Let me see! … what is VISION? (part 1 of 3)
CBi is the latest iteration of an evolving experiment at CERN in Geneva. The CBi acronym stands for “Challenge Based innovation”, and the experiment pulls in students from several countries and multiple disciplines. The Scimpulse Foundation collaborates with CERN since 2013 and in this occasion we facilitate a concept design workshop.
It’s a sunny September morning in Mayrin, the outskirts of Geneva, right on the side of the ATLAS experiment building there is a new shell enclosure where a bunch of students practice and learn about innovation.
Dr. Marco Manca is the coach of the team and he wants to make sure that they come out of the experience with a new mindset. That is where we come into play, literally.
The challenge is to design something that may enable blind people to perceive the surrounding environment; maybe some type of augmented sensory device.
We use the LEGO Serious Play* method combined with a bit of acted scenario, getting the group into a divergent thinking flow to co-create solutions beyond what the standard game-storming or design thinking methods may produce.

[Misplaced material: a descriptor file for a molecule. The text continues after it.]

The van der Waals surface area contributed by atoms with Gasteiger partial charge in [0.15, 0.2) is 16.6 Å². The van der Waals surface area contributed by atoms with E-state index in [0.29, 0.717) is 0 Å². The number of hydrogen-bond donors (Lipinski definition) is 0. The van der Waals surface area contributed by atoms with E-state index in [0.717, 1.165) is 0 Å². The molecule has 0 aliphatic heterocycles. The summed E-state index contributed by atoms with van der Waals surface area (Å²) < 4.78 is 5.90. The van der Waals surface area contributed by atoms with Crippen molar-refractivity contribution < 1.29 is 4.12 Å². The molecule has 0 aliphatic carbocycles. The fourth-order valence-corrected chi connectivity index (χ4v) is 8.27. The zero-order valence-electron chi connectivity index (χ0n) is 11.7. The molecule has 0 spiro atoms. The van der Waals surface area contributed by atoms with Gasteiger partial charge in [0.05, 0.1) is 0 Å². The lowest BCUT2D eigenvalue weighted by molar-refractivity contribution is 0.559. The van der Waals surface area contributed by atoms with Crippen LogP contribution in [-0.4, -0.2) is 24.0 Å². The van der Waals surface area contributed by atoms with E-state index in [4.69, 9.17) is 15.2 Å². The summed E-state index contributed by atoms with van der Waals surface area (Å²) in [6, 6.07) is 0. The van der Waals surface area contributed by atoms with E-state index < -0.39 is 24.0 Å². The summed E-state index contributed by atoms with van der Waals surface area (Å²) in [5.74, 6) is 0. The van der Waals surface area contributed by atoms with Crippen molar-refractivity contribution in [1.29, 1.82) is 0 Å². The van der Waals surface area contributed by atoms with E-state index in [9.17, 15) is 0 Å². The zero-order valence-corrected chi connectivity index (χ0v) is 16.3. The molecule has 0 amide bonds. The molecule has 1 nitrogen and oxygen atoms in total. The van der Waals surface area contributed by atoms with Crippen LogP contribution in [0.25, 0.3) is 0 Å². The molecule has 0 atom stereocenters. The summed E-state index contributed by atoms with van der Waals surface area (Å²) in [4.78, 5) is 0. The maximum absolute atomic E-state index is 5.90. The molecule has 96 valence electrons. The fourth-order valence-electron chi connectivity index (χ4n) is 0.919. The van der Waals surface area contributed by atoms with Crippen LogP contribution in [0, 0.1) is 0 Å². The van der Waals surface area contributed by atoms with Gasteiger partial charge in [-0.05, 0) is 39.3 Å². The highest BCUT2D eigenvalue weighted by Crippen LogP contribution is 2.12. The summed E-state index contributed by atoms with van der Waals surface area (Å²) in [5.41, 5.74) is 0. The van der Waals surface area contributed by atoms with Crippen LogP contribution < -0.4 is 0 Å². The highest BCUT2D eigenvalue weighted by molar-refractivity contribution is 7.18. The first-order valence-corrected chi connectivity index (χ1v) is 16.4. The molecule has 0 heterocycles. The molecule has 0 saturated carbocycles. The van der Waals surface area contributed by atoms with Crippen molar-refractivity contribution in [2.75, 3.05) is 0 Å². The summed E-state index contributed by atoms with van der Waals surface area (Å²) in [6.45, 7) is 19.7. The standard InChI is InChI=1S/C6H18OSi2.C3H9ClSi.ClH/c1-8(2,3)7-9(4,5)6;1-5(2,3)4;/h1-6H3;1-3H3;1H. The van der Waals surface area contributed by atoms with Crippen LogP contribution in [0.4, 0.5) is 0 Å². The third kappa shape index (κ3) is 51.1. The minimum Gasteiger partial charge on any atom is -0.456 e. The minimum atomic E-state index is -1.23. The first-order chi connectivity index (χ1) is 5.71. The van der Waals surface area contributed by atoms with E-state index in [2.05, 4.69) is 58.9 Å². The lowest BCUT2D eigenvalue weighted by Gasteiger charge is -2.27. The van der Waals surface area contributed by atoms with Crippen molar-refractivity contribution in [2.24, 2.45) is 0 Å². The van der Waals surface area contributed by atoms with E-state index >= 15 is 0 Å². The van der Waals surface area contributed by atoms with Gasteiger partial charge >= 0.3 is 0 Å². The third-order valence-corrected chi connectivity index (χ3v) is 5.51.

They call themselves the “Heisenberg” team. Entering the room I can feel the expectation from the group, curiously sitting around an improvised set of tables. I skip any introduction and immediately go on guiding them through the first half hour of rigorous LSP language training.
They fly through the training! From building a tower in 20 seconds, to making a story and using metaphors in a matter of minutes; faster than any group I have seen so far.
After announcing that now we were going to get serious, I pose the first question:
– I am going to ask you to go beyond the normal concept of blindness, starting from the opposite side … let’s build the model of:
What is Vision?
In a matter of minutes the models start coming up, It turns out that Vision is not only the capability to “See” with our eyes, but also an enabler, some sort of superpower that drives Decision, Choice, Selection, Trust, and Truth.
Our horizon expanded from the simple definition of “Sight”, to the more meaningful and all-inclusive concept of “Vision”.
From here we can start exploring the user point of view and find possible solutions, but that will require a simulation or a prototype, to have a first-hand experience of what the user may feel when is using a machine that helps hims or her in performing a simple task.
For more information about the science behind the LEGO Serious Play* method, follow this link: